The Student Union: A solution to Sewanee’s lack of social spaces

Thompson Union located on University Avenue. Photo courtesy of Google Images.

By Hannah Keller
Contributing Writer

The construction of a Student Union at Sewanee has been a concept in the works since early 2018. During an interview on August 6, 2019, Vice-Chancellor McCardell commented that the University “settled on the idea of a distributed commons, which would incorporate the Learning Commons in DuPont; the Health and Wellness Commons, which will open in January; and then a Social Commons, on the site of Thompson Union.” The purpose? “We truly ought to have a center where the campus can gather throughout the day and in between classes,” he said. 

But if the University is in such a need for more gathering places, shouldn’t its implementation be a higher priority for Sewanee at large? As of right now, the only true hangout spots for students on campus to gather with their peers as of right now are the DuPont library, McClurg dining hall, and students’ dorm rooms, which is problematic.

“Those spaces aren’t intended to be used for socializing, they serve other purposes; but the solution isn’t to take opportunities away from students,” commented the Student Trustee Malicat Chouyouti (C’20). 

“The Student Union could act as a place for organizations to have designated offices, such as Bacchus, so you can go and meet members of different organizations and get to know the other people who are involved in the things you are interested in. This might help people who don’t run in the same circles develop a broader range of relationships with people from all over campus,” Chouyouti said.

Another appealing aspect of the Student Union lies in the opportunity it presents for students to have a space to engage in social activities outside of Sewanee’s party scene. Alcohol and drug abuse are notorious on campuses across the nation. The Student Union could serve as an opportunity for some of the factors that contribute to substance abuse, such as boredom, isolation, and stress relief, to be alleviated by positive alternatives.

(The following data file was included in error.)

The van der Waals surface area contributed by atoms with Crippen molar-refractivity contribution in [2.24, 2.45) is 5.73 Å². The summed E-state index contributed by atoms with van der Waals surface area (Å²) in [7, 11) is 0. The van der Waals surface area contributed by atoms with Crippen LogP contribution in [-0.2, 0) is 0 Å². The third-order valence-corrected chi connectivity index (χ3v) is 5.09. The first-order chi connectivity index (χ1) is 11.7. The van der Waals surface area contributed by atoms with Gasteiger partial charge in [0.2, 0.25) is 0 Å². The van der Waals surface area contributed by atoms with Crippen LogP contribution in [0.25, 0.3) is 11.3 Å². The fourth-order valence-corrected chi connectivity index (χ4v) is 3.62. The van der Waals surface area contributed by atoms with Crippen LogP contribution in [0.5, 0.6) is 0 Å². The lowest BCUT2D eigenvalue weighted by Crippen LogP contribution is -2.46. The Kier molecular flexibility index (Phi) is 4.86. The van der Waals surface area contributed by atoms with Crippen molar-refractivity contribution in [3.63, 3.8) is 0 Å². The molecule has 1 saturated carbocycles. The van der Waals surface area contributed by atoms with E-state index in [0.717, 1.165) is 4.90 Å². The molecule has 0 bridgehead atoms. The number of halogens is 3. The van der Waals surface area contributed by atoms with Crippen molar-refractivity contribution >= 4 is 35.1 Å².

For many people, finding ways to connect with other students can be incredibly difficult outside of the party scene. Clubs and organizations appear daunting as an incoming freshman, and making friends in class can be an excruciatingly awkward experience. This is not to say that making relationships by these means are not great. They are! But getting the courage to join a new group of people or take up a new hobby can be hard. Some of us need something more casual than class, but less overwhelming than large parties.

That’s where the Student Union comes in. A central meeting place on campus for students of all ages to have events or just hang out sans alcohol would this process of meeting new people a lot easier for students from all classes. Many students have expressed interest in a wider variety of opportunities to be involved in on campus during weeknights and weekends when partying isn’t the end-goal. A Student Union would be an excellent solution, but the priority of actual implementation of the concept seems low. 

While the administration proposes new regulations for the open-party culture at Sewanee, they appear to ignore one crucial aspect of why partying is so extreme in the first place: many students feel like there isn’t much else to do. 

Chouyouti commented, “You already see the implementation of stricter rules for drinking and partying. Underclassmen are discouraged by the ‘broken promises’ of what they thought the party scene would be like, as it was in the past.” 

Vice-Chancellor McCardell commented during our interview last week, “The University is not out to get the Greeks, but rather, the Greek life communities should not have to supplement the university with the overwhelming majority of social activity that it currently does.”

While the Student Union is by no means a direct response to underage and binge-drinking on campus, it would certainly combat the issue. We need to have a serious conversation about the importance of having opportunities to make friends outside of the partying scene, and the importance of valuing time spent enjoying activities that involve more than just drinking. Student Unions see tremendous success at other universities, particularly because of the versatility such a space introduces. 

“It would be a space for students to find out what’s happening on campus, and to streamline activities and events,” Chouyouti concluded. “The Student Union would definitely interest people who were like me and wanted a little more than just monotonous partying and library hangouts to be a part of how they spend their free time.”

Leave a Reply